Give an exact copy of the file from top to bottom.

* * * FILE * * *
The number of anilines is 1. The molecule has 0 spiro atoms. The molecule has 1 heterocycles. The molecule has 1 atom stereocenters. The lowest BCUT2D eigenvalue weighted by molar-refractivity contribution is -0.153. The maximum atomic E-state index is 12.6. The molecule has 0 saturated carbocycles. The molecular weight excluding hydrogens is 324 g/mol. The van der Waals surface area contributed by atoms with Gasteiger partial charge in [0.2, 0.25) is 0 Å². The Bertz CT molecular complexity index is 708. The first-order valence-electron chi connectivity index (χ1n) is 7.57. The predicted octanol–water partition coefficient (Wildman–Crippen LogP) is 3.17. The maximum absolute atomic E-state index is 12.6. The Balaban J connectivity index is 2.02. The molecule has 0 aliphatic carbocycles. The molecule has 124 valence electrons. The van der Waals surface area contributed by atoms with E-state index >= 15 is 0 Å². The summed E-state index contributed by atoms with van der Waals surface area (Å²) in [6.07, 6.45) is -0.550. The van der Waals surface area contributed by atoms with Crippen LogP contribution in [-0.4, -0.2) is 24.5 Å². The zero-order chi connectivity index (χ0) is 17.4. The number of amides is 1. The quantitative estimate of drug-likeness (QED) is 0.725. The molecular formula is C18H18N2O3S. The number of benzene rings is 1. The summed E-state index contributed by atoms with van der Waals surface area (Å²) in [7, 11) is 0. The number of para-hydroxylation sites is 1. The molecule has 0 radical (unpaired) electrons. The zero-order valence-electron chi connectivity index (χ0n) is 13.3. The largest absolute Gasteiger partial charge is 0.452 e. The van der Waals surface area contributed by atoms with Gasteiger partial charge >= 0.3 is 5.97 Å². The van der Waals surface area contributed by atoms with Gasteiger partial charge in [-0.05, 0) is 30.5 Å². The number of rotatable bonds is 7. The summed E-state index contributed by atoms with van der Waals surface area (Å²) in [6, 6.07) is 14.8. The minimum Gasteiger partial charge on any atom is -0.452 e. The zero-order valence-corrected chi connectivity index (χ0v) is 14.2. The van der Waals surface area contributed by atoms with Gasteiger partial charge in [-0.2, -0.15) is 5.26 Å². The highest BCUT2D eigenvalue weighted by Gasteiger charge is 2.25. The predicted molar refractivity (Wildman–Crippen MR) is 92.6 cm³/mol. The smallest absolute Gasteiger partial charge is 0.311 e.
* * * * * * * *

The number of anilines is 1. The molecule has 0 spiro atoms. The molecule has 1 heterocycles. The molecule has 1 atom stereocenters. The lowest BCUT2D eigenvalue weighted by molar-refractivity contribution is -0.153. The maximum atomic E-state index is 12.6. The molecule has 0 saturated carbocycles. The molecular weight excluding hydrogens is 324 g/mol. The van der Waals surface area contributed by atoms with Gasteiger partial charge in [0.2, 0.25) is 0 Å². The Bertz CT molecular complexity index is 708. The first-order valence-electron chi connectivity index (χ1n) is 7.57. The predicted octanol–water partition coefficient (Wildman–Crippen LogP) is 3.17. The maximum absolute atomic E-state index is 12.6. The Balaban J connectivity index is 2.02. The molecule has 0 aliphatic carbocycles. The molecule has 124 valence electrons. The van der Waals surface area contributed by atoms with E-state index >= 15 is 0 Å². The summed E-state index contributed by atoms with van der Waals surface area (Å²) in [6.07, 6.45) is -0.550. The van der Waals surface area contributed by atoms with Crippen LogP contribution in [-0.4, -0.2) is 24.5 Å². The zero-order chi connectivity index (χ0) is 17.4. The number of amides is 1. The quantitative estimate of drug-likeness (QED) is 0.725. The molecular formula is C18H18N2O3S. The number of benzene rings is 1. The summed E-state index contributed by atoms with van der Waals surface area (Å²) in [7, 11) is 0. The number of para-hydroxylation sites is 1. The molecule has 0 radical (unpaired) electrons. The zero-order valence-electron chi connectivity index (χ0n) is 13.3. The largest absolute Gasteiger partial charge is 0.452 e. The van der Waals surface area contributed by atoms with Gasteiger partial charge >= 0.3 is 5.97 Å². The van der Waals surface area contributed by atoms with Gasteiger partial charge in [-0.05, 0) is 30.5 Å². The number of rotatable bonds is 7. The summed E-state index contributed by atoms with van der Waals surface area (Å²) in [6, 6.07) is 14.8. The minimum Gasteiger partial charge on any atom is -0.452 e. The zero-order valence-corrected chi connectivity index (χ0v) is 14.2. The van der Waals surface area contributed by atoms with Gasteiger partial charge in [-0.2, -0.15) is 5.26 Å². The highest BCUT2D eigenvalue weighted by Gasteiger charge is 2.25. The predicted molar refractivity (Wildman–Crippen MR) is 92.6 cm³/mol. The smallest absolute Gasteiger partial charge is 0.311 e.